Monday, March 30, 2009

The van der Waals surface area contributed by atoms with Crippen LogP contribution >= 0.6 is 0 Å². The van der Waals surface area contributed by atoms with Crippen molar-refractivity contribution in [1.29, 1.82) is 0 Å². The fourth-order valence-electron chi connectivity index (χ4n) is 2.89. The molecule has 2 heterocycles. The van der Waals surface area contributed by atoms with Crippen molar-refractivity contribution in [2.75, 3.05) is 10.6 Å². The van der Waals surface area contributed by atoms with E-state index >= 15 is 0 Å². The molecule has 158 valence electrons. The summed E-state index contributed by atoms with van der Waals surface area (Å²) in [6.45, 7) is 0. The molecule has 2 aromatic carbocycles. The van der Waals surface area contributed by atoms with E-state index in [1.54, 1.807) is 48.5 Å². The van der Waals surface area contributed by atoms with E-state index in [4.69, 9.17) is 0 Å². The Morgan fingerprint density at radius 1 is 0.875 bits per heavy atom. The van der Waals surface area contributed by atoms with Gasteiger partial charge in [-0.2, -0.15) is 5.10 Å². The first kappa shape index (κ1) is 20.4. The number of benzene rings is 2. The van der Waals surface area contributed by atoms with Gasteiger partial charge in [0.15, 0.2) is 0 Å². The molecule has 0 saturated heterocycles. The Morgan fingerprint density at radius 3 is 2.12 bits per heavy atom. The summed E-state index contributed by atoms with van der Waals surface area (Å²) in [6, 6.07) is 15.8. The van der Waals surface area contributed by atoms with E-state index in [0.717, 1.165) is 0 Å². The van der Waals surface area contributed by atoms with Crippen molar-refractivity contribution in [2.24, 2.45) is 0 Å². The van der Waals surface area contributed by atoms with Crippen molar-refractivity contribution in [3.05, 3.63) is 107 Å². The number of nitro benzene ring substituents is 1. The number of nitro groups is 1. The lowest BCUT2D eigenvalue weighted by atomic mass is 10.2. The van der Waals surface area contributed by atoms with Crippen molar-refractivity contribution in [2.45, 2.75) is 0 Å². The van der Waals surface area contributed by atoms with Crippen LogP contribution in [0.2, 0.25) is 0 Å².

I came across a recent Article headed Has American Tennis Become Too Soft in the article it hinted that there was no junior Americans in the "wings" to take the place of the William Sisters ,Roddick and James Blake.The article goes on to say that"Common wisdom has it that the Americans aren’t as hungry as the Eastern Euros, who often have to scratch and claw to make a living for their families. It’s hard to find an analyst who thinks that this isn’t at least part of the reason for the decline — that the nation is simply being outworked. In short, America has become too soft." Prominent sports Physchologist Jim Loehr had this to say “Affluence undermines drive,” says Loehr. “If you come from highly affluent family and there’s no real urgency to accomplish extraordinary things to survive, you’re not going push yourself to endure a lot of pain. You have a fallback position. That’s why it’s not surprising that a lot of top players come from areas of the world where they have to fight like a dog to survive. If you look at golf and why the South Koreans are dominating the LPGA, it’s because they have a work ethic that’s beyond comprehension. There’s a big chance of burnout, but they don’t have the fallback position. They’re betting the whole farm on the kid. The same thing with Monica Seles — neither of her parents worked and Monica was out on court knowing she was fighting for the survival of the whole family.” Another point that Loehr touched on is something that I can see is a huge issue in New Zealand "Loehr argues that the greatest obstacle the U.S. faces is that the sport has become too expensive for most families to afford. While just playing the sport at public parks, buying rackets, balls and shoes and paying for a few clinics isn’t prohibitive, top juniors require a whole lot more. Providing private coaching and travel for a competitive junior over a 10-year period costs well into the six figures.He goes on to say It’s such a large country and you have to cross it to be recognized and get to the highest level and there are serious financial barriers. While in Europe, they don’t have the same geography and can play all these tournaments and the cost isn’t as great. In the U.S., the only people who can afford it are affluent and it’s a perk and a status symbol.Jose Higueras National Director of Coaching for USTA puts it simply I don’t think our kids are exposed on a daily basis to what it takes to become a champion,” he said. “ If you go to Europe, it’s pretty simple: the kids work four to five hours a day and it’s a grind. It’s not that easy. If it were, then everybody would be great. In the old days our kids maybe had a little bit more of that mentality…If they want to become great players, it doesn’t come for free and it doesn’t happen just trying once every other day or once a week. It comes by trying every single day.” Now if the Americans are in trouble then what hope do we have here in New Zealand ,where some of these issues that are raised in the article are even more relevant and shows how hard it will be for Ceo's Steve Walker vision of Peak performance to achieve its goals it may just be that a vision!New Zealand face isolation,and the biggest thing that players coaches and parents face here is financial support.The game for most to achieve at an elite level is just getting too expensive.The other factor here is that Tennis is a Summer sport and to date I have seen no plans to develop the game locally during this period.New Zealand is a team sport Nation, Rugby ,Netball and Cricket dominant.Its easy for youngsters to enrol at soccer rugby or netball and be playing competition the next week, as we all know to reach a competitive level in tennis it takes time and many parents and juniors are not prepared to grind out the Saturday Morning Peewee classes and become frustrated at not playing a real game.I realize that the "grasshoppers" program is trying to bridge the gap but the problem is still there.The article offers food for thought and can be read at this linkIt would be interesting to hear thoughts on this so feel free to comment, if the Americans are soft then do we stand a chance?